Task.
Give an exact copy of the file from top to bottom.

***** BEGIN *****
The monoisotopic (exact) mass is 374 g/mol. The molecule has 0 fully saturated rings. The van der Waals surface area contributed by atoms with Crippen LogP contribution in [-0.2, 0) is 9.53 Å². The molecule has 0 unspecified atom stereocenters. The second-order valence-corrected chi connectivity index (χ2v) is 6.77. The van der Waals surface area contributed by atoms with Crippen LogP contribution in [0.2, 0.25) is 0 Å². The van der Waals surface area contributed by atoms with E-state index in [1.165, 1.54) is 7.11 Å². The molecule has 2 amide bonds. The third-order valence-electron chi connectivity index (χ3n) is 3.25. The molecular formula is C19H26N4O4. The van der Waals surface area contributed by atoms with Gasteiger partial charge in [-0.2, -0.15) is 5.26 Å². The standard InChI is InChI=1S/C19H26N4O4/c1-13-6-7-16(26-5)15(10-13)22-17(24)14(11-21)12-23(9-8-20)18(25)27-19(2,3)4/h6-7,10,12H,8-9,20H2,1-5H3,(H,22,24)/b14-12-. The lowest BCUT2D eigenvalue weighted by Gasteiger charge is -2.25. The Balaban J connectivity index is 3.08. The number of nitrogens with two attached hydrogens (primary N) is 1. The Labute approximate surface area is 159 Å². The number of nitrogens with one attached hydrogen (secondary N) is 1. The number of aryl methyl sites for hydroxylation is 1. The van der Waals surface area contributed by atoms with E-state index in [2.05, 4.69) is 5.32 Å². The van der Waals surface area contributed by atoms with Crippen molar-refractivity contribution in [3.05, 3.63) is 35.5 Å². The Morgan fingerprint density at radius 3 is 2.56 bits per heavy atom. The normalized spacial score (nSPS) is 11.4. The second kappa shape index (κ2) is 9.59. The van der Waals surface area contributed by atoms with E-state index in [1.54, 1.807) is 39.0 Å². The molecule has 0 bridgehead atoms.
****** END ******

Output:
The monoisotopic (exact) mass is 374 g/mol. The molecule has 0 fully saturated rings. The van der Waals surface area contributed by atoms with Crippen LogP contribution in [-0.2, 0) is 9.53 Å². The molecule has 0 unspecified atom stereocenters. The second-order valence-corrected chi connectivity index (χ2v) is 6.77. The van der Waals surface area contributed by atoms with Crippen LogP contribution in [0.2, 0.25) is 0 Å². The van der Waals surface area contributed by atoms with E-state index in [1.165, 1.54) is 7.11 Å². The molecule has 2 amide bonds. The third-order valence-electron chi connectivity index (χ3n) is 3.25. The molecular formula is C19H26N4O4. The van der Waals surface area contributed by atoms with Gasteiger partial charge in [-0.2, -0.15) is 5.26 Å². The standard InChI is InChI=1S/C19H26N4O4/c1-13-6-7-16(26-5)15(10-13)22-17(24)14(11-21)12-23(9-8-20)18(25)27-19(2,3)4/h6-7,10,12H,8-9,20H2,1-5H3,(H,22,24)/b14-12-. The lowest BCUT2D eigenvalue weighted by Gasteiger charge is -2.25. The Balaban J connectivity index is 3.08. The number of nitrogens with two attached hydrogens (primary N) is 1. The Labute approximate surface area is 159 Å². The number of nitrogens with one attached hydrogen (secondary N) is 1. The number of aryl methyl sites for hydroxylation is 1. The van der Waals surface area contributed by atoms with E-state index in [2.05, 4.69) is 5.32 Å². The van der Waals surface area contributed by atoms with Crippen molar-refractivity contribution in [3.05, 3.63) is 35.5 Å². The Morgan fingerprint density at radius 3 is 2.56 bits per heavy atom. The normalized spacial score (nSPS) is 11.4. The second kappa shape index (κ2) is 9.59. The van der Waals surface area contributed by atoms with E-state index in [1.54, 1.807) is 39.0 Å². The molecule has 0 bridgehead atoms.